Arizona Republic from Phoenix, Arizona on February 23, 1946 · Page 1
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Arizona Republic from Phoenix, Arizona · Page 1

Phoenix, Arizona
Issue Date:
Saturday, February 23, 1946
Page 1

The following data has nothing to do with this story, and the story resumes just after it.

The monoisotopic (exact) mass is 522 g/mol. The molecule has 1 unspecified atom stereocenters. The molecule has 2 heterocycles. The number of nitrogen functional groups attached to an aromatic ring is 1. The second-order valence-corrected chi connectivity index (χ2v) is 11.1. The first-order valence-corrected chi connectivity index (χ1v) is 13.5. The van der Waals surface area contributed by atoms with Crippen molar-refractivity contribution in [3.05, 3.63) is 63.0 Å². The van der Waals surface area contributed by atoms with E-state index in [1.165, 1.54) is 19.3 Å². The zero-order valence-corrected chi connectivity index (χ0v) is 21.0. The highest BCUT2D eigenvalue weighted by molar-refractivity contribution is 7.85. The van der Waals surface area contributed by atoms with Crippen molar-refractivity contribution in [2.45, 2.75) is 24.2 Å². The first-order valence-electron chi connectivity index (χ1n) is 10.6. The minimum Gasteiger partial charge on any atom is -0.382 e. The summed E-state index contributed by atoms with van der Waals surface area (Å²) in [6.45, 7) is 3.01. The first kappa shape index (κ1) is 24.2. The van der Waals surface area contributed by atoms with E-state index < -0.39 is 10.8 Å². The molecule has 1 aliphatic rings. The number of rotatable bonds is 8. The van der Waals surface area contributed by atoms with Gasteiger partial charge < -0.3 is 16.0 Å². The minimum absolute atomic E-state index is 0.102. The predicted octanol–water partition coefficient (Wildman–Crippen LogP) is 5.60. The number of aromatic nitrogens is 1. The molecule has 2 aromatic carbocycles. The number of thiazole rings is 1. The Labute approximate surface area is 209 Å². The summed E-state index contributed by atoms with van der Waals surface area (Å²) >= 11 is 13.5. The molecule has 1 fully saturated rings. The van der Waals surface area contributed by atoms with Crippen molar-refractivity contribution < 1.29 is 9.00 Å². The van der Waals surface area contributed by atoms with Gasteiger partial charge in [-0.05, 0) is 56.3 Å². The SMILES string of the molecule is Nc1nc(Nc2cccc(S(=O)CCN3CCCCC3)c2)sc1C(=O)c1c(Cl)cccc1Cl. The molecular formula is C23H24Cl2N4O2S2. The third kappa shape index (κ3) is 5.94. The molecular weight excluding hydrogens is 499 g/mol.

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REPUBLIC BULLDOG n.i.i.i.inm .njma.M, mil miuwn.ii.iiM 11 1PU Pi -at KCtU V M 001 -I? T- V. THE STATE SWCRiI?isT Hf WSPAPER H Saturday, February 23, 1946 telephone a-1111. Singje copies 5c daily. 10c Sunday. $1.25 per mo. I'ublisht-d .v-iy morning t 112 N. Central Ave.. Fhoenlx. Arizona, klntered at P. O. as second-class matter under Act of Congreu March 3. 1879. o y I ' 7 JV; "V ; lfv.'V -jMam TWO DIED HERE: Four-year-old Faith Krupic, Franklin, N. J., and .ailor of Clans, Okla., met death in this twisted wreckage on Highway the 29th and SOth fatalities resulting from motor vehicle accidents in vehicles crashed head-on late Wednesday afternoon. Auto WdigelArizona Reclamation Gap Still Unbridged (By Associated Press) EFFORTS to settle the crippling 4-day General Motors strike are "over the hump." James F. Dewey, special federal mediator, reported yesterday but he stressed the wage issue still was in dispute. As negotiations between representatives of the corporation and of 175.000 striking Congress of Industrial Organizations United Auto Workers were adjourned until today. Dewey said, "we are over the most difficult parts of the eon - traCt. At the same time, the executive board of the Rational Federation aF TlrtTVnnn A 7 r t-lr wont ahOQil with plans at Memphis, Tenn., for a nationwide telephone strike on March 7, unless wage-hour demands are met. Federal labor department representatives have agreed . to intervene in an effort to settle the dispute over the union's demand that the American Telephone and Telegraph Company grant a $10 weekly wage hike, a 65 cents hourly wage minimum and a 40-hour work U1...1",:i'"u"c. """" week. Rough Spotf. Settled Dewey said tentative agreement had been reached between General Motors and the UAW on union security and added that the company and union had made proposals on the question of vacation pay which were under discussion. The question of wages was not otherwise discussed yesterday, he added. The mediator said both sides were brought over the "hump" in their negotiations when agreement was reached on maintenance of union membership and the checkoff. Meanwhile at Houston, Tex., a, 1 fn,. - .nmn thill.! down of the city's water and gas plants and other vital services in support of a strike of city employees was called off "uncon ditionally." In calline the walkout earlier abor council accused city pf-itne matter of obtaining supple-ficials of "locking out striking city, merital water from the Colorado workers and of caustic and insult- 11n lanHs nlrparlv unrW irrigation Ing remarks and threats. MrikA Called Off The Houston city council met in an emergency session, adopting a motion to seek an injunction gainst the strikers and authorizing the city manager to seek whatever help he needed from the state, even to the extent of asking the governor to declare martial law if the situation warrants it. With some 970.000 still idle in labor disputes, other developments cn the labor front included: A FAMILY of six Spanish- Apparently following the lead of , Americans was arrested yesterday, the I nited Mine Workers, the one of whom was identified as the American Federation of Labor Pro- 16.year.old husband of a 16-year-gressive Mute Workers of America old Spanish-American girl, iniss- """"u"LTf ' S,u n, Hling since last December and found tions with the coal producers association of Illinois. The union claims some 17,000 Illinois members. John L. Lewis has summoned the UMWA policy committee to a meeting March 11, presumably for the same purpose. Meeting Bid Rejected Officials of the strike-bound J. I. Case Company of Racine. Wis., re - jected an invitation to meet with the UAW-CIO union representa-l lives ana L.ewis .nwtiieiiucitii. secretary of labor, in Washington.taken to St. Monica's Hospital . next Monday. The firm, however, agreed 10 meet wiia ciiwewen- pjasma. She was not believed in bach personally at your oonveni-. t.ritirjll condition. ence and discuss the situation I he, p n M h - , onrvdo ln,otS-heC' ,haeiraW,,hH ,he -r-old decern-lf;:, ,r.Qn" ;hcr 14 and was married to him in Some 3(X1 members oi the ai-l Public Works Employees Union went on strike in Scranton, Pa blocking removal of a 10 inch snowino, of Chandler, where they from streets and ash and garbage collections. The citv council denied the workers paid overtime wages. Children Thrown To Safety In Fire CHICAGO. Feb. 22 (INS) A mother droDDerl her two childrpn to safety from the second floor'of her husband had also been sought aft-burning home today, then jumped! er he failed to appear in juvenile herself. ! The mother, Mrs. Mildred Zeiss-! ler, 27 years old, suffered a broken i leg. but Edward, six, and Mildred, five, landed on the snow-soaked lawn and were not even bruised. The children's fox terrier. Tup, was found overcome by firemen.! They revived him. but -after he staggered a few steps he fell dead. The fire caused $2,000 damage to;',"a, ,'"u urpuuea jtsi- the house dafv ,hat she was raPed Jae Thurs- ' day night by a man in whose auto I .Z. t I n she had accepted a ride. itCUV UUIftCU UOCi -j r I X C rn Co r I mntl SYDNEY. Feb. 22 (UP) H. V. Evatt. minister of external affairs, said today that under a trustee mandate Australia would fortifyishe was ravished and then ejected New Guinea as one of its outer defense bases. "Australia will never be caught napping as it was when Japan opened the war in the Pacific," Evatt told a conference of servicemen. He said that under the old mandate system Australia kept her obligations while Japan fortified the mandated territory it controlled. Hodge Rebuffs Soviet Newsmen TOKYO. Feb. 22 ( UP Lt J Gen. John R. Hodge has refused permission for Soviet Toss News; Agency correspondents to visit the American occupation zone in Korea until I'. S. correspondents are al lowed in the Russian zone, it was learned today. Hodge is commander of U. S. occupation forces in Southern Korea The Russians occupy the remainder of the country. Hodge is responsible to Gen. Dougla Mac-.thur as Allied supreme com-mande" M '"Si-" . Group Meets Today By CLAIBORNE ARIZONA members of the National Reclamation Association will meet today in the house chambers of the state capitol building to complete organization of the Arizona State Reclamation Association, an affiliate of the national group. Arizona, long an outstanding reclamation through irrigation last of the Western states to organize a state reclamation association. according to J. H. Moeur, Arizona director of the National Recla mation Association. ."The state association is being formed," he said, "with the expecta tion that a united 'organization of groups interested in state reclama tion projects can offer a unanimity or purpose lor the further and positive development of reclama ition projects in Arizona." At tho annual tional association last November jn Denver. 69 Arizona members in . ' attendance e ected Mr. Moeur state director of the association and also at that time resolved to form a state association. Organization plans have been prepared by a committee headed by W.-J. Burns and will be reviewed at today's meeting, originally scheduled to be held in the board room of the Central Arizona Light and Power Company offices in the line and 1 rust buiMine, but trans ferred lo the canitol hecnuse of me large attendance expected. Carson Will Speak Charles A. Carson, special attorney for the state on Colorado river matters, will discuss recent developments on the river, with particular reference to water available for irrigating lands in Arizona. Walter R. Bimson, president of the Valley National Bank, will speak on the recently formed Greater Arizona, Inc., organization, emphasizing its importance as a means of unifying effort in behalf of reclamation projects and other movements of benefit and interest to the state. George W. Mickle. chairman of it he committee on reclamation and 'irrigation of the Phoenix Chamber of Commerce, also will speak. At the Denver meeting, the Ari- i?.ona members of the national as- 'iwi.t. By Police In Abortion yesterday near Chandler, seriously ill from the effects of an abortion performed early this week. A squad of detectives under James T. Duane, police chief, rounded up the family a mother and father and four brothers in addition to a Spanish-American midwife, who confessed aborting i the lb-year-old girl and at least 'five other such illegal acts, Sgt. Earl L. O'Clair, in charge Dr detectives, said the uirl was h u- sriminicinroH hiH Reno. Nev., returning again to Phoenix and later taking up resi r amuy neia dence on a ranch about 1V4 milesjCentral avenue, was killed early pveie jouiiu ye.Meruay. George Haines and Pete Mar vacations anditmez, detectives, .said the young husband's family co-operated to conceal the whereabouts of his juvenile wife from her parents, and actively aided in arranging iho ohrrinn chn unilorn'ont The family was being held forjTempe-Scottsdale highway about contributing to the delinquency ofne auarier mne soum oi inomas ti iiiiii'i. mai liners adiu liic yuuu& court last JNovember on a statutory rape charge, m Reports l if vcp n Ty A x A CIpC JD V lXZOlSt . ,fr,t, fn . ,. , niII1ria,?a siuuem !nur5;c.a,1 'h? Maricopa County Hos- The young pirl described her . assailant as a man of 35 who spoke iwith a southern accent. "He had dirty hands," she told officers. According (o the nurse's story, she was taken to the bed of the Salt river near 16th street, where 'from the auto. rt r , f - f yV &aTn.(iY tLatlCLLS 50 -Year Record THE SUN smiled on Phoenix yesterday, running thermometers up to 80 degrees the 50-year record for February 22 and Phoenicians thousands of them taking to the open road in true Arizona fashion, Hiuiled hack. It was the first time the temperature has hit 80 degrees on February 22 since 1904. K. I Felton, official in charge of the Phoenix Weather Bureau said. "But gosh, that's nothing." Mr. Felton commented. "We've had 86 as early as the first week in February." However, Phoenicians, in fact all Arizona, can keep on smiling, he said, for the nearest storm is off in the Pacific north of Washington and a high pressure area extends all the way from the Rockies to the. coast, assuring at least two days of the same kind of weather. ' 1, -IP Argil Alfred Smith, 25-year-old 66 near Winslow. They were Arizona since January 1. The L, NI CKOLI.S example of the benefits of land project development, is one of thel Chungking Mob Hits Red Policy By GEORGE WANG CHUNGKING, Feb. 22 (UP) At least six persons were injured and the downtown office of the Communist New China Daily was wrecked today as over 20.000 stu- dents demonstrated in Chungking ana thousands more went on strike in Shanghai, demanding that Ihe government "get tough" with Russia and Chinese Communists. All local papers today carried the full text of a statement signed by 20 leading Chinese educators, accusing the late Pres. Franklin JJ. Roosevelt of "endangering future peace" in signing the Yalta T5.,ni v,,, more trouble than making the spe Buildings, streetcars, busses andl;i . , u,; ,u :7i. rickshas were plastered with anti- Soviet and anti-Communist slo gans. Embassy is Guarded The walled lane leading to the Soviet Embassy was heavily guard ed by Chinese police, armed with machine guns. The iron doors of Communist headquarters were locked and also guarded by armed police. One university student was permitted to enter the winding lane to the stone, castle-like Soviet Embassy to deliver a protest, addressed to Premier Josef Stalin, against Russian actions in Manchuria and the retention of the Red Army in the northeastern provinces. Students In Shanghai demanded i a strong government stand in Manchuria and the return toi China of British Hong Kong and Kowloon and Portugese Macao. Building Wrecked Demonstrators in Chungking, some of whom came from as far as CO miles, were led by 40 professors, and paraded through the streets bearing anti-Soviet banners. They were cheered by hundreds of thousands who lined the walks and leaned from windows, waving Chinese national flags. They massed in front of offices of the Communist New China Daily and the Democratic Daily, organ of the Democratic League, which were the only two newspapers that had not berated Rus sia's Manchurian policy. After two students were injured, allegedly from stones thrown from the New China Daily office, the mob wrecked the build ing. The roof was torn off and, dooks, newspapers nd pampnietSj were ripped and thrown into the street. Motorcycle Rider Killed In Crash RALPH FREDERICK WIL LIAMS, 22 years old. 1402 North last night when his motorcycle 1946 This Date ' Feb. 22 - 1945 31 30 crashoH intn n nnvvpr nol nn thel " , . xi was Lite oisi Jtiiaiiiv icsuiung from motor vehicle accidents in Arizona since January 1. Wright Christian of the Arizona Highway Patrol said Williams apparently lost control of his vehicle. Harvey Henderson of 1045 East Mohave street, riding another motorcycle, witnessed the crash. Stalin Asks Greater Red Military Might By W. R. HIGGINBOTHAM LONDON, Feb. 22 (UP) Russia, facing a period of peaceful development, must strengthen herself economically and militarily and the army must advance itself in military science. Marshal Josef Stalin said tonight in an order of the day on Red Army Day. In his order, broadcast by Moscow, Stalin acted in hjs capacity of defense commissar. Stalin said that while Russia strengthened herself from both economic and military viewpoints, the Red army must watch over the safety of the workers of the Soviet Union. "In peacetime the foremost task of the Red army is to perfect its military and political knowledge." Stalin said according to the Moscow radio broadcast recorded here. Twin Victories Celebrated "In peacetime all officers and generals must master the education of troops in peaceful conditions. Experience of the war must be ao-plied in education and training of the army and of its officars. The Red army must advance in military sciences. "The Red army is in possession of excellent material. The task is to learn to use it perfectly and to watch over it. Discipline and order are imperative. "Army men must give all of t heir best, to the Red army. They must not est on their laurels." Tne armv. Stalin said, is "cele Deadlock On Milk Abated By HENRY FILLER ON ONE thing Temple Pen-rod, state administrator for the Office of Price Administration, and Nat M. Dysart, member of the executive committee for the milk producers, were agreed last night there is little likelihood of the status quo in the local milk strike being changed before Monday. T tried to reach our acting regional administrator, Guy R. Kinsley, at his home in San Francisco but was unable to locate him," Mr. Penrod said. "I am afraid Washington's Birthday, Saturday and Sunday are out as far as getting any action one way or the other is concerned." "Talking to Sen. Carl Hayden in Washington, he expressed doubts if any administration official would act through this three-dav holi day, Mr. uysart said, "i anticipate we will have to continue the situation as it is until Monday." Omcial Word Lacking Neither Penrod nor Dysart had received any word, official or otherwise, to the effect dairymen would have to resume production of Grade A milk before the OPA will consider their application for an increase in returns. So the eighth dav of the refusal of the majority of the Phoenix milkshed dairymen to prepare Grade A milk passed without inci dent. Both the OPA and the producers had exhausted their verbal ammunition and were sitting tight until the higher-ups oi the OPA in San Francisco and Washington San passed on the figures that have been submitted to back up the claim that producers are justified in asking more money for their product at this time. The distribution of milk to de serving cases continued from the Co-op Dairy, Inc., 910 Grand Ave nue; Krutt s Dairy, i,ast McDowell road, and the Home Dairy, North 32nd street. It appeared that the babies were being supplied without cial trip to obtain the milk. Co-op sales Heavy At the Co-op, 1,600 quarts were sold yesterday in comparison with 1,200 quarts Thursday. It was announced its store will be open ail day tomorrow. All hospitals were supplied with their requirements. Other residents of the city, if they were not previously buying milk from some small neighborhood distributor who is selling the raw product, have turned to condensed milk. So far grocery stores have been able to meet the demands. Automobile Prowlers Invade City AUTOMOBILES continued to be the chief prey of roaming thieves this week in Phoenix and the usual rise in such crimes was expected this week-end. "Each week-end reports flood the detective bureau of crimes involv- ing autos," said Sgt. Earl L. v-iair, cniei oi ueiecuves. una wave oi car prowling can ne whipped with the co-operation of the public." James T. Duane, police chief, suggested that motorists try not to leave their autos for long periods of time in isolated, dimly-lighted sections of the city. "Lock your cars," the chief advised, adding that it is wise to avoid leaving articles of value lying in cars so thev can be seen from the street Reports on file in the detective j bureau revealed that car prowlers this week had switched to the removal of accessories from parked autos. At least a dozen such reports were received the last, two days, when everything from exhaust pipes to tires and wheels have been stolen by thieves. Detectives Thursday night and early yesterday arrested three youths for questioning in connection with the theft wave. One was a 24-ycar-old soldier, who was released to military police. Police said the other, two were 17-ycar-old high school students, arrested prowling among autos on the Sears Roebuck and company nnrk intr Int. One VOUth was carry- ling a pint of whisky, officers said VflZI (JollabOrQtOr Is Shot By French PARIS. Feb. 22 (UP) Jean !t . . ..u n ; .rtll o Vij-ii-a t inn ict rhipf ftf l.ut nan , . wiicii'i'. .......... - - - - the Paris press during the German occupation, was executed by a firing squad at Fort de.Chatillon today. Luchaire was convicted of treason one month ago. brating this day as -victory over Germany and Japan." Advancement Is Stressed "The Red army," he continued, has become a most modern army with the best of commanders in! their fight against Fascists. j "The Soviet people have seen j they can rely on it all the peoples! of our nations can rely on it. Vic-j tories have proved that the Redj army won because it was a popular j army." i Congratulating Red ormv andi navy men "in the name of the Sov-j iet government" of whuh he is: premier as well as defense com-! missar. Stalin ordered a salute of i 20 salvos of guns. Stalin said that Russia must advance her economic development. ; "The country cannot stay on the position already won," he said. "We must move forward. Otherwise there will be stagnation. "We must exceed the prewar tandard of production and heighten the military and economic might of the Soviet union." V? VI lamas Highway Group Backs $100,000,000 Plan By ALVA GENE STEWART AN ARIZONA highway development for the next two fiscal years, backed by a. long-term $100,000,000 program to construct and develop a comprehensive highway system traversing virtually all parts of the state, was outlined yesterday by the Arizona State-Wide Highway Committee meeting in all-day session in Hotel Westward Ho. This prograrn of proposed road developments will be presented to the Arizona Highway Commission at 11 o'clock this morning by members of posed of a delegate, and in each of the state s 14 counties. Agree On Program Work transacted yesterday by the committee embraced the lol lowing points: 1. Agreement to recommend that the highway commission, during the fiscal years 1946-1947 and 1947-1948, spend roughly $10,000,000 for primary road construction and recon struction. (This would be on work that would be eligible for federal aid in financing.) 2. To recommend that the com mission make expenditures during the two-year period of approxi mately $4,070,(X)() for construction and reconstruction on certain sec ondary roads, also to qualify under tederal aid requirements 3. To recommend expenditure of an unspecified amount for road surveys. This money would come from state highway funds and recommendations will be for completion of the program within the two- year period. 4. A general program, to extend over an indefinite number of years, encompassing expenditures in the neighborhood of $100,000,000 for construction and reconstruction of an extensive system of highways within Arizona. Committee Set I'p 5. Setting up an executive committee to represent this group between meeting dates, to follow through its recommendations with the state highway commission and with the state engineering department. This committee will report its deliberations and findings to the delegates from time to time as developments arise. 6. Charging the executive committee with resnonsibilitv of fixine visitation' schedules' for members of the committee and alternate delegates to sections of the state other than the districts which they represent, in order to acquaint committee members with road conditions in various sections of Ari zona. It was suggested that these visitations be arranged before the next meeting of the committee, which tentatively was set for early in June. 7. Invitation that members of the highway commission refer to the highway committee anv prob lems that committee members could help solve or could take back to their constituents. Study Is Needed After discussion on the question of projecting the anticipated pro- giain in i ne lurm oi uennne pians beyond the two years designated, the erouD concluded that recom mendations for any further program be deferred until members have had sufficient opportunity for turtner study. The $10,000,000 vhich the com mittee will recommend be spent during the next two fiscal years on primary roads should be allocated. according to the decision reached by the group yesterday, as follows: U. S. Highwav 66. $.1,000,000; IT. S. Highway "60-70. $2,600,000; U. S. Highway 80. $2,100,000; V. S. Highway 89, $1,150,000; and State Highway 84, $1,150,000. The two-year development program approved for secondarv roads includes the following recommendations: U. S. 666, $1,-000.000; U. S. 93. $1,000,000; State Highway 69, $1,000,000; State Highwav 86, $900,000; and State Highwav 65, $170,000. Survey Are Li tied Surveys which the group will re - quest be made during the two-year period by the state highway department cover a total of 276 miles including: State Route 77. between Oracle and Mammoth. 12 miles: the Bush Highway, 65 miles; U. S. 666 between Rose Peak and Clifton, 16 miles: from Winslow north to the Indian reservation line, 18 miles, from Holbrook to the reservation. 18 miles, and a strip of road from (Continued On Page 1. Section 2) Does A Hen Sit Or Set On An Egg? rPHIS is one of hundreds of in-teresting questions to he found in The Haskin Quiz Book. In fact there are 750 such questions and their answers, all especially arranged for games and parties. You can stir up a lot of fun with this book, and at the same time learn much that is informative as well as entertaining. Join in the popular pastime. Send for your copy today. Fifteen cents, postpaid. Use This Coupon ARIZONA REPUBLIC. Information Bureau, 316 Eve St., N. E., Washington 2, D. C. I enclose herewith FIFTEEN CENTS in coin (carefully wrap- Fetl in paper) for a copy of the IASKIN QUIZ BOOK. Name Street or Rural Route City State (Mail to Washington, D?C.) O .Mta inlairn Time the committee, which is com some cases an alternate, from CONSUL RELIEVED: Morelos Gonzalez, Mexican consul here for the past 11 years, was relieved of his duties yesterday by the Mexican foreign office. No explanation was given for the action and Mr. Gonzalez, en route home from Mexico City, could not be reached. Gonzalez Removed As Consul MORELOS GONZALEZ. Mexican consul here for the past 11 years, was relieved of his duties yester day in an unexplained shuffle of consulates throughout the South west oy the Mexican foreign office. The foreign office simultane ously announced that Angel Tellez, another veteran consul, was relieved of his duties at Tucson. Mr. Gonzalez was en route home from a trip to Mexico Citv when the announcement was made and could not be reached for a statement, and no mention of a future assignment was made by the As sociated tress dispatch carrying the announcement. A career man in the Mexican foreign service, Mr. Gonzalez has played an outstanding role in fostering good relations between Mexico and the United States, par ticularly between Arizona and the northern states of Mexico. In that respect, his office in Phoenix occupied an important place during tne war one to the employment of nearly 3,000 Mexican nationals in Arizona "tor, , "-:X 4. As consul, Mr. Gonzalez plavediso as not to alarm the 10.000 men a leading role in the social life of the Snanish-sneakintr rnlnnv nf Phoenix, and aided many Phoe nicians traveling and vacationing in Mexico, which became particularly popular during the war years because of travel restrictions in this country. one of several that have' been an 1 he change in consuls here is nounced in the past week through out tne southwest. Papago Exodus Total Is 3,000 THE LAST 1,000 German prisoners of war from Paoago Park camp way of San Francisco and the Panama canal, left on two special' Southern Pacific trains from! Tempe yesterday. The contingent, which brought the total number sent for repatriation to .3.000 prisoners from the local camp, was to have been loaded Thursday but the railroad was unable to provide transportation facilities as first scheduled. The first 1.000 Germans left Tuesday and were marched aboard a converted transport I hursday. The second unit left Wednesday and was due to be moved to another ship yesterday. Blaze Is Taken To Right Place E. J. McINDOO. assistant fire chief, yesterday reported a case of bringing the mountain to Mohammed. When the contents of a city trash truck caught fire, the driver wheeled the blaze to the city fire station at Second and Jefferson streets. A crew of fire-fighters stepped out of the station and put out the fire. Port Of Embarkation At Los Angeles Closes WILMINGTON. Calif.. Feb. 22 (AP) The war finally ended to-dav at Los Angeles harbor. The last ship bringing service- men through the Los Angeles Port oi .moarKaTion, uie unema victory, arrived from Japan and Sai-pan with 1,731 soldiers and 109 members of the merchant marine. Henceforth the army will clear returnees through San Francisco and Portland. T7 T7 Of War General Dies In Disgrace By WAYNE RICHARDSON I AINIJLA, r eD. Zo (batur - i vi day) (Ar) Beefv la. Gen. Tomoyuki Yamashita symbol of Japan's power at the conquest of Singapore and of her maniacal desperation in de feat at Manila was hanged in disgrace today as a war criminal. The first big name figure to be executed in the Pacific war theater by the Allies, the 60-year-old Yamashita died in civilian garb at the end of a rope instead of before a firing squad. The latter form of execution, regarded by Japanese as "honorable", awaits Yamashita's nre-decessor in the Philippines. Lt. Gen. Masaharu Homma. Death on the gallows regarded in Japan as the height of shame was meted out for the stocky officer for condoning such atrocities by his men in the later days of the war as the February, 1945. rape of Manila. Two Others Die Two other Japanese were executed with him. The hanging of Yamashita, stripped of all military appurtenances on orders of General Douglas Mac-Arthur, who branded his former foe a disgrace to the military profession, took place southeast of Manila near Los Banos, in Laguna province. The end for Yamashita thus came not far from the Los Banos camp where his soldiers had held and tortured thousands of Allied prisoners. Three eenerals of MacArthur's staff came to Manila from Tokyo in connection with the execution. Final Comment Made Death was at dawn. General Yamashita, whose men fought but failetf to stop soldiers of General MacArthur reinvading the Philippines, commented in a final statement: "As I said in Manila Supreme Court what I have done was with all my capacity. So I don't ashamed in front of God for what I have done when I have died. But if you say to me 'You do not have anv ability to command Japanese army. l should say nothing for it. for it is my own nature." MacArthur had branded Yama shita. for his condoning of atroci ties, as a blot on military history. Treatment Is Praised He was followed to the scafford by Lt. Col. Seichi Ohta. former head of the Japanese Kempei Tai (thought police) in the Philippines. and Takuma Higashigi, Japanese civilian interpreter. They were convicted of torturing and killing Filipino civilians. Yamashita's final statement spoke of "good treatment, kindful attitude from your good-natured officers who all the time protect me." "I never forget for what they have done for me even if I have died," he said. "I don't blame my executioners. I will pray God bless them." Priays For Emperor The executions were in a weed-covered cane field southeast of Manila. The prisoners had been led quietly from a barbed-wire enclosed prison camp where they were detained in a tin-roofed shed walled with thick, meshed invasion matting. They were escorted away quietly of Yamashita's beaten army held in surrounding stockades. The trap of the hastily-erected wooden gallows was sprung for Yamashita at 3:02 a. m. (12:02 p. m. Friday Phoenix time.) Yamashita was accompanied to the scaffold by an interpreter and a priest, appearing calm and stoical. Asked if he had any last word, the, til Miiu. j 1 : J . l win pray ior me enipercu s long life and his prosperity forever." Yamashita's statement, given out by an interpreter, was written after (Continued On Page 1, Section 2) Jap Officer Gets 3-1 . .i . V m4-srr C U. U y lCIUCIC TOKYO Feb 22-MINS) CaDt. Shieeru Sona. former Japanese prism camp medical officer, was sentenced to 10 years at hard labor todav by an American military tribunal in Tokyo. The military prosecutor had dramatically asked the court to either "hang him or eive him a medal!" Sona was found guilty of mistreating prisoners of war. He was acauitted of the more serious charge of responsibility for several deaths. Rioters Smash Closed Bakeries RIO DE JANEIRO. Feb. 22 (INS) Hundreds of bakeries were ransacked and their windows smashed today by roaming mobs which sought reprisals against bakeries which remained closed be-j caue of the government reiusai to permit price increases. Bars and coffee houses in the utor nf ih -itv nlsn remained ;0Ter,ebecause th had no The riotous demonstrators finally were dispelled by police using fire hoses. Japs Submit Offer For Seized Money TOKYO. Feb. 22 (INS) Lists showing the exact amounts of money taken from American prisoners of war were .submitted to Allied headquarters today by the Japanese government. The government expressed a de sire to return the money in yen. No action hasj.-et been taken on the strange off.. gsd. One Dead, 43 Hurt In Blast WASHINGTON, Pa., Feb. 22 (AP) A woman was killed and 43 other persons injured, 15 or them seriously, in a boiler explosion which rocked the First Christian Chruch during a Washington's j birthday father and son banqyet tonight. There was no fire and. after the first shock, the group of some 200 persons who were uniniured left the church dining room in what police described as an orderly manner. Washington hospital, where the injured were treated, identified the dead woman as Mrs. Martha Knestrick Mollenauer, 37 years old, church pianist. The explosion occurred as she walked past the boiler room door. Every ambulance in this community of 26,000 was called. About 15 persons were carried on litters to the nearby American Legion home and later were removed to the hospital. The emergency found the hospital with only one bed vacant. Cots were commandeered from the city garage and set up in the hospital corridors. Halt Seen For Indian Naval Riot By G, MDLTON KELLY BOMBAY, Feb. 23. (Saturday) (AP) Unconfirmed reports said today the surrender of mutinous royal Indian navy sailors appeared imminent, as soldiers and firemen battled flames, touched off by rioters, which destroyed 19 grain shops and damaged five banks in Bom- Day. There were no official reports on casualties, but newspaper estimates of the number of dead ranged from 60 to 100, while one report placed the number bf injured at 500. The disorders, described by a deputy police commissioner as "absolute rebellion," involved civilians in sympathy with the naval mutiny. British troops fired machineguns several times yesterday into surging crowds. An authoritative source in close touch witii the regotiations said early today the sailors' surrender appeared near, although the army refused to confirm the report and Ihe mutineers' "board of strategy" could not be reached. Terms Are Reported The source said the central strike committee the name given by the Indian sailors .to designate their strategy board recommended unconditional surrender after being assured by leaders of the Indian Congress party that the partv would intercede with higher naval authorities not to punish the offenders. He said also the military authority assured the Congress party its intercessions would be heard. The buildings damaged bv fire included three branches of the Imperial Bank and two branches of Lloyds. The British had clamped a 9 p. m. curfew on the troubled area of the city, but reports from inside the area said the curfew hour had not ended the disorders by any means. British troops had orders to shoot to kill any person on -the streets during the forbidden period. in uondon t-iement Attlee. prime minister. blaming the trouble on "left wing elements and Communists," declared that only unconditional surrender would be accepted. He said the seamen were demanding speedy demobilization, the best class of Indian food, roval navy scales or pay 'and family allow- ance, disciplinary action against the commanding officer of HMIS Talwar for alleged improper treatment of ratings (seamen), retention of kits on release, and high gratuity and treasury pay on release.) A British communique said muti? neers aboard the sloop HMIS Hindustan at Karachi had surrendered after a 25-minute exchange of gunfire which killed four of their crew and wounded 26 others. Rioting Continues There were no indications that the Bombay riots, which started in sympathy with the naval uprisings, were abating. Rifle and machine-gun fire crackled in many sections of the city against crowds which surged through the streets, hurling stones, setting fire the civilian and military vehicles, smashing store windows and halting busses and trams. Striking drivers of one of the city's principal transportation systems seized busses, festooned them with Hindu and Moslem league flags and careened through the downtown streets at high speed. The crowds were unawed by British armored cars which rumbled through the streets or by a flight of Royal Air Force bombers which flew over the city. Fire barricades were placed m the streets flaming heaps of wood ana ruonisn io wnn-n ni- an hats and neckties stripped from Indian wearers as unworthy of the nationalist spirit. iBluttt W ill Seek Loan For France PARIS. Feb. 22 ( UP) L eon Blum, former premier, will leave Wednesday for Washington by plane to onen financial negotiations between France and the United States, it was officially announced today. Blum was reported planning to ask the United States for a loan of $2,500,000,000. The government already was preparing a propaganda "barrage aimed to influence Anwican opinion in favor of the reqisL , 9